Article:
No matter where you live, there’s something peaceful about sitting by the fire. Firepits and fireplaces add a soothing ambiance, provide warmth on cool evenings, extend the season and offer a cozy backdrop to dining al fresco. And they’ve never been more popular.
Most landscape professionals have seen demand rise quickly over the years, even for modestly sized outdoor living spaces. “Everyone used to ask for water features, but now it’s firepits and fireplaces,” says Dave Beasley, designer with in Allendale, New Jersey. “They’re appealing because they create a gathering spot, and they require almost no maintenance.”
Fire features often are requested as part of a larger project such as an outdoor kitchen or new patio. But their low maintenance means they’re a potential upsell for other outdoor living spaces you’re already bidding. Typically, you’ll see profit margins of 30 percent or more.
Here’s what to consider when adding this landscape element to your designs:
Choosing between them is primarily a matter of personal taste. “Firepits are more casual and less costly, but they don’t have a strong vertical design element, and there’s no way to control the smoke,” says Josh Kane, president and head designer of in Potomac Falls, Virginia. “Fireplaces can be a focal point in the landscape and feel more formal and romantic. But they also use a lot of space, and you can only sit on one side.”
Either type of fire feature can be fueled by wood or gas. Some clients prefer the crackle and smell of a wood fire, while others like the no-mess convenience of natural gas or propane. For ease of lighting, most include an electric ignition or a gas starter for wood burners. Neither firepits nor fireplaces require winterization except for covering gas burners to protect them from the elements.
Custom firepits usually run from $2,500 to $5,000. Custom fireplaces start at about $12,000 and often reach $30,000 or more, with the cost increasing with add-ons such as wing walls and mantel pieces. Prefabricated kits, which are relatively simple to install, can reduce the price by about a third. Typical construction materials include synthetic veneers, stucco, brick, slate or concrete with firebrick interiors. Natural stone is not preferred for wood firepits, Beasley says, as some types, such as sandstone, may crack under high heat conditions.
Firepits and fireplaces must comply with national and local fire codes, which usually require that firepits and outdoor fireplaces be at least 15 feet from a structure such as the house, garage, shed or fence. Local ordinances also may limit fireplace size and chimney height, says Beasley. Typically, permits must be pulled and inspections fulfilled for electrical and plumbing. In some municipalities, outdoor fireplaces are considered an accessory-use building and must comply with all local building codes.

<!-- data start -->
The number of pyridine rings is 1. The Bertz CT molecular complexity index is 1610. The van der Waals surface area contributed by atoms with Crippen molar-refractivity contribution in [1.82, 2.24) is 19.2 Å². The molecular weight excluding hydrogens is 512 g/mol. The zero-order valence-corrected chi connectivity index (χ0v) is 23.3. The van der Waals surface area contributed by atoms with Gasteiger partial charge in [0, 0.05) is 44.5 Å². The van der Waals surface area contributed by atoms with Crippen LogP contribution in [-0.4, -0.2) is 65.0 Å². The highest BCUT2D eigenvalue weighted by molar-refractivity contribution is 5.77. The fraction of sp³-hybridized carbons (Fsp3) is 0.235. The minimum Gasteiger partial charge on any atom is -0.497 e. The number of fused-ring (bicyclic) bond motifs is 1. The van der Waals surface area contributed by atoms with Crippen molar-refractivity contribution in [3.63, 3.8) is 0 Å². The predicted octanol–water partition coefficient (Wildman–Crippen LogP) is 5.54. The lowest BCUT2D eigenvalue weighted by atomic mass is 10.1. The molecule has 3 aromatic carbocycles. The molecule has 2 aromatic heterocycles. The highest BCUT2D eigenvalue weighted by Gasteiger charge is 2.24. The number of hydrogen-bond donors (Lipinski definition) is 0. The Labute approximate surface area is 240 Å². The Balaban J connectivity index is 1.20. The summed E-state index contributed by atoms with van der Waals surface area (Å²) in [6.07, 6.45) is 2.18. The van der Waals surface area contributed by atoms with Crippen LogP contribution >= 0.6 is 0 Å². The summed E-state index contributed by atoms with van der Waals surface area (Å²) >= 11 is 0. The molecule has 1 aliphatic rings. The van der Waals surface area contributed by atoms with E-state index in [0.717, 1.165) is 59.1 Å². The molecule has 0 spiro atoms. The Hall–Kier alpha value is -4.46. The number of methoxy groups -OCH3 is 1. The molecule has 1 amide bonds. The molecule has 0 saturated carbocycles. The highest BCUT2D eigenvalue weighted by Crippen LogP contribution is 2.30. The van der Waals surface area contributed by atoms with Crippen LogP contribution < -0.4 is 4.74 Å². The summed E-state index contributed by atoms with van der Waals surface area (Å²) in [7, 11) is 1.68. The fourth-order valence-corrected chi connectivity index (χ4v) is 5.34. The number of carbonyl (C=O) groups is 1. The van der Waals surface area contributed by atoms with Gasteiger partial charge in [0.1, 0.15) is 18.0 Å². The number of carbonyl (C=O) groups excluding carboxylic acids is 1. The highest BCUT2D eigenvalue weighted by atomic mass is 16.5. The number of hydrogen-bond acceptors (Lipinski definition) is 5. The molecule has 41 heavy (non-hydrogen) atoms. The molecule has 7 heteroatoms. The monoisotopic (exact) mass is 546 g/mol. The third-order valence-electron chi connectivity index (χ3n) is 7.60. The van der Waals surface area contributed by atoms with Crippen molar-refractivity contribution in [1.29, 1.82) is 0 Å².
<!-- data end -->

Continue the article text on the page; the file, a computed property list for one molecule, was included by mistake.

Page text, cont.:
During the initial consultation, walk the property and look at the overall layout of the living space. Firepits won’t obstruct a view; fireplaces sometimes provide the view. “Choose a spot that’s not too far away from the house. You don’t want it too distant so clients never use it,” says Beasley. “It’s also nice to place it where you can see it from inside the house, especially if it’s a beautiful focal point.”
Examine traffic flow; you shouldn’t have to walk all the way around a fire feature every time you’re headed for the grill or pool. Ask how many people the clients want to accommodate. Will only family be gathering here or do they like to entertain? Leave plenty of room for furniture – Beasley suggests space for at least four Adirondack chairs.
Don’t forget to identify the location of utilities; it can be costly to place the fire feature somewhere that’s inconvenient to the gas line.
Firepits and fireplaces tie in various design elements such as an outdoor kitchen and pool, or they can be used in a more practical manner. “We might use a fireplace as a wind block or a way to add privacy to a patio or to screen out a view,” says R.J. Morris, owner of in Fort Collins. “In this case, fireplaces become a sort of functional room.”
When working with other landscape elements, including surrounding plant materials, keep everything proportional. “You don’t want a fireplace that towers over every other element,” says Morris. On the other hand, make sure the height of the fire inside a firepit is slightly elevated so it doesn’t look like you’re burning something in the bottom of a barrel.
Finish off the space with little extras such as capstones that serve as additional seating or seat walls. Add a TV over the fireplace for sports fans. Include a removable cooking grate for firepits. If you’re adding wood boxes, place them on the back or slightly away from the firepit or fireplace – in an alcove behind a shed, for example. Obviously, you don’t want clients hauling it a long distance, but wood can attract pests so keep it away from seating areas.